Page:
The National  Memo Logo

Smart. Sharp. Funny. Fearless.

Monday, December 09, 2019 {{ new Date().getDay() }}

Reprinted with permission from Shareblue.com

 

Despite the promise from Republicans that their tax scam would dramatically grow the economy, more than 1,500 Californians are set to lose their jobs with technology company Qualcomm.

One group that doesn’t have to worry is Wall Street investors, as Qualcomm also announced a massive stock buyback initiative. In other words, rich corporate investors are set to profit, while workers in San Diego and San Jose are out of luck.

When the Republicans passed their tax scam, it was sold as “rocket fuel” for the economy.

Two California Republicans who voted for the bill — Reps. Mimi Walters and Steve Knight — echoed those promises. Walters boasted the tax bill would “generate significant economic growth.” Knight declared it would be “a tax code that puts American families first.”

Just a couple months after the bill passed, Speaker Paul Ryan infamously boasted about a high school secretary whose paycheck had increased by $1.50 a week as evidence of the tax scam’s supposed success.

But the empty rhetoric means little to workers who will soon receive a pink slip. The layoffs — 289 in San Jose, and 1,231 in San Diego — are part of an effort by the multinational company to trim $1 billion in costs, according to CNN.

When the bill was moving through Congress, critics warned that corporations would not use the massive kickbacks from the bill to invest in workers, but would instead use the cash to enrich shareholders.

“Democratic lawmakers who have been critical of the GOP bill have claimed it would be used for such things as share buybacks to enrich shareholders, rather than for capital expenditures or improving worker pay,” CNBC noted at the time.

Qualcomm proved the critics right.

Not even a month after announcing the massive layoffs, Qualcomm announced $10 billion stock buyback plan. In its announcement, the priority of the company could not be clearer: “Consistent with our commitment to return capital to our stockholders, we are pleased that our Board has approved a new stock repurchase authorization.”

Stock buybacks are used by companies to boost the price of their stock, thus benefitting wealthy investors and executives with lucrative stock options. Rather than invest in workers, Qualcomm joins other companies in lining the pockets of investors.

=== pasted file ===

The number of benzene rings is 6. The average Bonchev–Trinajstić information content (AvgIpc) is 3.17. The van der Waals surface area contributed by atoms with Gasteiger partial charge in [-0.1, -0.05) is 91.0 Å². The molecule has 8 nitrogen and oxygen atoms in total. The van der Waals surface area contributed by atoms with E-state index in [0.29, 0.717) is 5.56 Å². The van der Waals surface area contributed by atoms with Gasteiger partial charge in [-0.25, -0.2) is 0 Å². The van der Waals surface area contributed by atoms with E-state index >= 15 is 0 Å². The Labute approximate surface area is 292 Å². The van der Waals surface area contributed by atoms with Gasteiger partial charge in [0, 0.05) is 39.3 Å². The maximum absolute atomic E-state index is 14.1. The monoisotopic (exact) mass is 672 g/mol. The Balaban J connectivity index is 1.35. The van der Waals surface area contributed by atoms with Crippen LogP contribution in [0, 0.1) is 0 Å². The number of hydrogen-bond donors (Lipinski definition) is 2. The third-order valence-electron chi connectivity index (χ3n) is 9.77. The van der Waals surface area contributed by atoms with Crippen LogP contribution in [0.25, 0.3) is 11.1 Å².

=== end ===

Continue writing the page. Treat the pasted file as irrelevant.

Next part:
“Share buybacks in 2018 have averaged $4.8 billion a day, double the pace for the same period last year, according to market data firm TrimTabs,” reports CNBC. Some pharmaceutical companies are increasing the prices of their medicine while at the same time lavishing Wall Street investors with stock buybacks.

Republicans made big promises around the tax scam, but the reality doesn’t match the hype. Job growth isn’t booming and wages continue to grow at the same rate as before the bill became law.

Wealthy corporations and rich Wall Street investors are growing even more wealthy. For the rest of America, the only thing growing is our national deficit — to the tune of more than $1 trillion.

CNN is right: “Shareholders, not workers, are far bigger direct winners from the Tax Cuts and Jobs Act of 2017.”

Start your day with National Memo Newsletter

Know first.

The opinions that matter. Delivered to your inbox every morning

Reprinted with permission from Alternet

Senator Susan Collins (R-ME) is under mounting criticism for refusing to support a Democratic bill that would make access to abortion the law of the land, as the U.S. Supreme Court, experts believe, prepares to reverse its historic 1973 ruling in Roe v. Wade.

Senator Collins, who repeatedly claims to be pro-choice, is being criticized after years of supporting then-President Donald Trump's judicial nominees at every level of the federal judiciary, including two of his three Supreme Court picks.

Keep reading... Show less

French President Emanuel Macron, left, and US President Joe Biden

Reprinted with permission from Creators

About France and its submarines: Australia's decision to cancel a $60 billion contract to buy them and purchase American nuclear subs instead had to hurt. In response, France's foreign minister called the U.S.-backed move a "stab in the back," and President Emmanuel Macron recalled his ambassadors from both Washington and Canberra.

The backstory should take precedence over the drama flowing from the rift between America and its oldest ally. It centers on a growing alarm at Chinese aggression in the Pacific and how seriously the U.S. and its Pacific allies are taking it.

Keep reading... Show less
x
{{ post.roar_specific_data.api_data.analytics }}